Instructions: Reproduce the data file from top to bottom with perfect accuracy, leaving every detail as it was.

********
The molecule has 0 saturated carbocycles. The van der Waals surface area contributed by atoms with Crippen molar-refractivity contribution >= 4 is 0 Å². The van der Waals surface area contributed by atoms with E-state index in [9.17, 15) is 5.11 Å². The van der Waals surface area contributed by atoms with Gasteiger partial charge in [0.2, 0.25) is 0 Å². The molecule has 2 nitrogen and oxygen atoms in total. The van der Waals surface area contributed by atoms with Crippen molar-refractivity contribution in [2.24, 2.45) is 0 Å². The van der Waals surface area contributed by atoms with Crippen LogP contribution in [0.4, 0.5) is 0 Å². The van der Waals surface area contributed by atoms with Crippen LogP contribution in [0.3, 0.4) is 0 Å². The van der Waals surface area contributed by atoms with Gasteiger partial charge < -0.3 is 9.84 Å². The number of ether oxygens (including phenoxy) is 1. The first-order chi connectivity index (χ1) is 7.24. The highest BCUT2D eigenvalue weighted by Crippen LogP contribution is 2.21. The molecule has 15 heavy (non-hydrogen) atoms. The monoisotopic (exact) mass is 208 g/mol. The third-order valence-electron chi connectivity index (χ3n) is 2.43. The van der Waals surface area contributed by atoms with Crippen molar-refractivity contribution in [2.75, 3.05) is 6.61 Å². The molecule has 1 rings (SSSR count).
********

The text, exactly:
The molecule has 0 saturated carbocycles. The van der Waals surface area contributed by atoms with Crippen molar-refractivity contribution >= 4 is 0 Å². The van der Waals surface area contributed by atoms with E-state index in [9.17, 15) is 5.11 Å². The van der Waals surface area contributed by atoms with Gasteiger partial charge in [0.2, 0.25) is 0 Å². The molecule has 2 nitrogen and oxygen atoms in total. The van der Waals surface area contributed by atoms with Crippen molar-refractivity contribution in [2.24, 2.45) is 0 Å². The van der Waals surface area contributed by atoms with Crippen LogP contribution in [0.4, 0.5) is 0 Å². The van der Waals surface area contributed by atoms with Crippen LogP contribution in [0.3, 0.4) is 0 Å². The van der Waals surface area contributed by atoms with Gasteiger partial charge < -0.3 is 9.84 Å². The number of ether oxygens (including phenoxy) is 1. The first-order chi connectivity index (χ1) is 7.24. The highest BCUT2D eigenvalue weighted by Crippen LogP contribution is 2.21. The molecule has 15 heavy (non-hydrogen) atoms. The monoisotopic (exact) mass is 208 g/mol. The third-order valence-electron chi connectivity index (χ3n) is 2.43. The van der Waals surface area contributed by atoms with Crippen molar-refractivity contribution in [2.75, 3.05) is 6.61 Å². The molecule has 1 rings (SSSR count).